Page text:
(i) If an individual is engaged in a trade or business (other than in corporate form) in which both personal services and capital are material income producing factors, a reasonable allowance as compensation for the personal services actually rendered by the individual shall be considered earned income, but the total amount which shall be treated as the earned income of the individual from such a trade or business shall in no case exceed 30 percent of his share of the net profits of such trade or business (which share shall include any guaranteed payment (as defined by § 1.707-1(c)) received from a partnership). For purposes of the preceding sentence, the term "net profits of the trade or business" means the excess of gross income from such trade or business (including income from all sources, whether or not subject to Federal income tax, and without taking into account any deductions which may be allowable under Section 1202) over the deductions attributable to such trade or business.
Although BB&G utilized capital as a material income-producing factor, Zahler's income derived from commission sales will be subject to the 30% limitation of § 911(b) only if the income represents "net profits" of the partnership, which it does not. 26 U.S.C. § 703(a) provides that the taxable income of a partnership is to be computed in the same manner as an individual's and § 162(a) permits deductions for salaries or personal services actually rendered. The commission income was deducted as an expense from the partnership's gross income. Therefore, the commission income was not included in the partnership's net profits and, accordingly, is not subject by the recipient to the 30% limitation of § 911(b). Rather, all commission income received by Zahler is subject to the preferential treatment and 50% maximum rate established in § 1348. This conclusion is inherently consistent with Treasury Regulation 1.1348(a) (1) (A) which expressly includes within the definition of "earned income" as used in § 1348 "(w)ages, salaries, professional fees, bonuses, amounts includable in gross income under Section 83, commissions on sales or on insurance premiums, tips, and other amounts received ..."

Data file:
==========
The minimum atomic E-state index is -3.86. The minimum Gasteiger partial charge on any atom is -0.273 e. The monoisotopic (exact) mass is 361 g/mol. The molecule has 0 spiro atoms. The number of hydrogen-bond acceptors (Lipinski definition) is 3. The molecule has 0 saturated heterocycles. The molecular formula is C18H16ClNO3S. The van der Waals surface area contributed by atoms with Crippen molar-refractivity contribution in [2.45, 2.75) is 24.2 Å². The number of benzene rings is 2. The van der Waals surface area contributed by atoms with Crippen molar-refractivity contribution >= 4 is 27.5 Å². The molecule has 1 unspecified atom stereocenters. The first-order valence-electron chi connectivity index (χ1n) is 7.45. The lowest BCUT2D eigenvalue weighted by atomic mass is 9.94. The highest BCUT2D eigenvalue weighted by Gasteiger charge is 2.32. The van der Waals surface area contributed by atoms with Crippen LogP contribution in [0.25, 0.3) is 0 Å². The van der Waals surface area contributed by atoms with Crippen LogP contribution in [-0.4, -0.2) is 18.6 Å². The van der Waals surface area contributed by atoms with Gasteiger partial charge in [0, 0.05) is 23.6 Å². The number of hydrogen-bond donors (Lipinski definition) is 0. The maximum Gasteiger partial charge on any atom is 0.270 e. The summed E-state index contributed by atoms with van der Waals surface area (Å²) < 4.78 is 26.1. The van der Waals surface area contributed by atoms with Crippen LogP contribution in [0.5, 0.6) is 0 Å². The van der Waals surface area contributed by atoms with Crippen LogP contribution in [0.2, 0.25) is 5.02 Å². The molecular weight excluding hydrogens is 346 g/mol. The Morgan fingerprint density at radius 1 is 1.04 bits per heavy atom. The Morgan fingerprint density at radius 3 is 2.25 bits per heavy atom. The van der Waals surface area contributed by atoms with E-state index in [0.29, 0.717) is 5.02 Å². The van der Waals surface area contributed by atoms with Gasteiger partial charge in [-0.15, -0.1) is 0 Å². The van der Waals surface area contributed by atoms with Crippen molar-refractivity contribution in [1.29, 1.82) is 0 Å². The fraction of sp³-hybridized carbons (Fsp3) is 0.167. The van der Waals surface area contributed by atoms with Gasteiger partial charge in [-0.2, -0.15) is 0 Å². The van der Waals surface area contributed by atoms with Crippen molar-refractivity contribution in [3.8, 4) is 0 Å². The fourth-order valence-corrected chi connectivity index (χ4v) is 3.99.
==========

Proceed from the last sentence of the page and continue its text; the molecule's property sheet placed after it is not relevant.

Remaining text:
All of Zahler's commission income is subject to the 50% maximum tax of § 1348. Accordingly, the decision of the United States Tax Court is hereby REVERSED and this case is REMANDED for further proceedings not inconsistent with this opinion to determine the amount of taxpayers' recovery.